Acousto-optic tunable filter (AOTF) is a new type of dispersion element, which consists of three parts: acousto-optic medium, transducer array and acoustic terminal. According to the principle of acousto-optic diffraction, when complex-colored light is incident on an acousto-optic medium at a specific angle, due to the interaction between acousto-optic and acousto-optic, the incident light that meets the momentum matching conditions is diffracted by ultrasonic waves into two orthogonal monochromatic lights, each located at the zero order. Light both sides. Changing the frequency of the radio frequency signal changes the wavelength of the diffracted light accordingly. Continuously and rapidly changing the frequency of the radio frequency signal can achieve rapid spectral scanning within the wavelength range of diffracted light.

2) Interference imaging spectrometer

Since the spectral resolution of the dispersive imaging spectrometer is inversely proportional to the width of the incident slit, to obtain higher spectral resolution, the width of the slit must be continuously reduced, so that the luminous flux of the system is reduced, resulting in low detection sensitivity. As the technical requirements for imaging spectrometers increase, especially in terms of spatial resolution, spectral resolution, and weak signal detection capabilities, dispersive imaging spectrometers are gradually unable to meet the requirements. Interference imaging spectrometers have the advantages of high spectral resolution and high energy utilization in principle, and can meet the ever-increasing application requirements, and have gradually become a research hotspot in the field of imaging spectroscopy technology.

The main spectroscopic techniques of interference imaging spectrometers include Michelson interference, triangular common optical path interference, birefringence interference, etc. In recent years, technology has been developed that uses liquid crystal tunable filters to obtain polarized light and then interfere. In addition to the above two-beam interference technology, there is also spectroscopy technology based on multi-beam interference.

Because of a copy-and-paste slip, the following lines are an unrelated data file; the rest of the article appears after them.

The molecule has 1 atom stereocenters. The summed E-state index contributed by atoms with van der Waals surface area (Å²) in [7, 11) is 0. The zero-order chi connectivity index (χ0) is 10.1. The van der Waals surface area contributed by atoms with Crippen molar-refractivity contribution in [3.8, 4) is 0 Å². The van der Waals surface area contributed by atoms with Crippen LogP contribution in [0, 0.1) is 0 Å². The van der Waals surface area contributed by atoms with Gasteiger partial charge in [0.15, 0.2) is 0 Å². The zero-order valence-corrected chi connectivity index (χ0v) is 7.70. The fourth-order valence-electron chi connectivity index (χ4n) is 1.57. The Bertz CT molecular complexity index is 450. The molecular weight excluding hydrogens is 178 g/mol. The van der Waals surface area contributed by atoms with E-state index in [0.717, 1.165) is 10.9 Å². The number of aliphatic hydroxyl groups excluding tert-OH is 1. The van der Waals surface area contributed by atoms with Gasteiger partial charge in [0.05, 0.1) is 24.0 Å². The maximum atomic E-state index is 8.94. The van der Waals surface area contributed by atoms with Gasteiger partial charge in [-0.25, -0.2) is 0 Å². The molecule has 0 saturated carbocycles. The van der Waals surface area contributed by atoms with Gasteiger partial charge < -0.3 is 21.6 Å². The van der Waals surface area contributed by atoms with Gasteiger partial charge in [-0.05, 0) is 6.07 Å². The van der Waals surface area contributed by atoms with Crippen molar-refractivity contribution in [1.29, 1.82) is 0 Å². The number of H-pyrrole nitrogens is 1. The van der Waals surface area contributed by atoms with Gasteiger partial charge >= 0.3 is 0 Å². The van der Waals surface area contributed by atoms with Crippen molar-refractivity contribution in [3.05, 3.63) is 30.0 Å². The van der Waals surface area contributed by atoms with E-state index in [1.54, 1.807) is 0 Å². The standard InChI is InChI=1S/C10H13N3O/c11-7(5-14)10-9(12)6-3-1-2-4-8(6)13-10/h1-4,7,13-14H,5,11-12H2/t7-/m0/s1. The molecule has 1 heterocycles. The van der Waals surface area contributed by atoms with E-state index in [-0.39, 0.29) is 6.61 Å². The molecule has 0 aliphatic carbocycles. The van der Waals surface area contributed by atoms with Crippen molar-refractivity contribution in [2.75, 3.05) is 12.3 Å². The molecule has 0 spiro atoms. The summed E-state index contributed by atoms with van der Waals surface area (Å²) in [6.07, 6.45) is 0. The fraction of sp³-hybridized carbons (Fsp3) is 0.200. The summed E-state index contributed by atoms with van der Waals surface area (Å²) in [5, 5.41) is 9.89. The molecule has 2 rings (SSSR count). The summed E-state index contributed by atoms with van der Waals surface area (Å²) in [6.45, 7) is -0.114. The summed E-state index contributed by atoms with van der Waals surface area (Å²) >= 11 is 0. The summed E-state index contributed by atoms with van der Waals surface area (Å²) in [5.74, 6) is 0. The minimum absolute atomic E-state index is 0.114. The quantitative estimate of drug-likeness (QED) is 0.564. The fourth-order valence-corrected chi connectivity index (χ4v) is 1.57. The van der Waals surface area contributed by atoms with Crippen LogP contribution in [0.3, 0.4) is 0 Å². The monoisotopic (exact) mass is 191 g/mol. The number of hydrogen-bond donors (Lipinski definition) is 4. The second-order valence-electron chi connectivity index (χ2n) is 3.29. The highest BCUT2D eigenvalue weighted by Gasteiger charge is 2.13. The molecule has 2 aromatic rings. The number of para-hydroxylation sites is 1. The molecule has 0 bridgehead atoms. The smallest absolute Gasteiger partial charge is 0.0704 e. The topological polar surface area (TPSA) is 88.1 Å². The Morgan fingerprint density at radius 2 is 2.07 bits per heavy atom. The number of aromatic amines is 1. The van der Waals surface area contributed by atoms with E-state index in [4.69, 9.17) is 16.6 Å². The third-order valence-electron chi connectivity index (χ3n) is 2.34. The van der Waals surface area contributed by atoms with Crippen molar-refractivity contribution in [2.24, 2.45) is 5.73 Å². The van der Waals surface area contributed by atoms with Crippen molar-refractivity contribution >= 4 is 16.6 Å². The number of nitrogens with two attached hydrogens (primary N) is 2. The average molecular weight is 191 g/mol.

3) Filter type imaging spectrometer

Filter-type imaging spectrometers add filters as spectroscopic elements in the optical path, and obtain different spectral channels by replacing the filters. Filter-type spectral imaging changes the center wavelength through electrical tuning. The wavelength is adjusted once and the camera is exposed once. The system records the two-dimensional image information of this band and then sets the next transmission wavelength. Loop in sequence until the image collection tasks of all wavelengths are completed and the final spectral data cube is obtained.

Applications of Spectral Imaging Technology

Spectral imaging technology is a perfect combination of spectral analysis technology and image analysis technology. It has both spectral resolution and image resolution capabilities. It can conduct qualitative, quantitative and positioning analysis of the measured object. Using the spectral differences of the surface components of the object, the target can be achieved The precise identification and positioning has wide applications in the fields of material identification, remote sensing detection, medical diagnosis and other fields.

The development of spectral imaging technology has gone through three stages: multispectral, hyperspectral, and hyperspectral imaging. Precisely because the imaging spectrometer can obtain multi-band image data with a very narrow band width, it is mostly used for spectral analysis and identification of ground objects. As the spectral resolution continues to improve, the target spectral information obtained becomes more refined, and it is increasingly used in fields such as military, agriculture, medicine, resource exploration, and geological surveys.

In terms of military use, because the imaging spectrometer has the ability to distinguish types of ground objects in the spectrum, it shows strong advantages in fine classification of ground objects, target detection and change detection, and is called an important battlefield reconnaissance method. Spectral images can distinguish real targets and camouflaged targets on a natural grass background, and quickly detect small tactical targets on a desert background.

In terms of civilian use, spectral imaging originated from the identification research of geological mineral resources, especially the detection of special minerals such as the detection of mineralized altered rocks, and gradually expanded to vegetation ecology, ocean and coastal water color surveys, water body detection, ice and snow, soil and Atmospheric research. Spectral images with fine resolution have the characteristics of integrating maps and spectra, and can accurately detect the spectral information of vegetation growth characteristics. They can even identify and estimate the chlorophyll or suspended matter content in waters, and detect chemical pollution of water quality. Fine spectral imaging has become a hot research topic at home and abroad. Scholars use fine spectral imaging technology to quantitatively conduct detection and research on material mechanisms on a more microscopic scale.

Review Editor: Huang Fei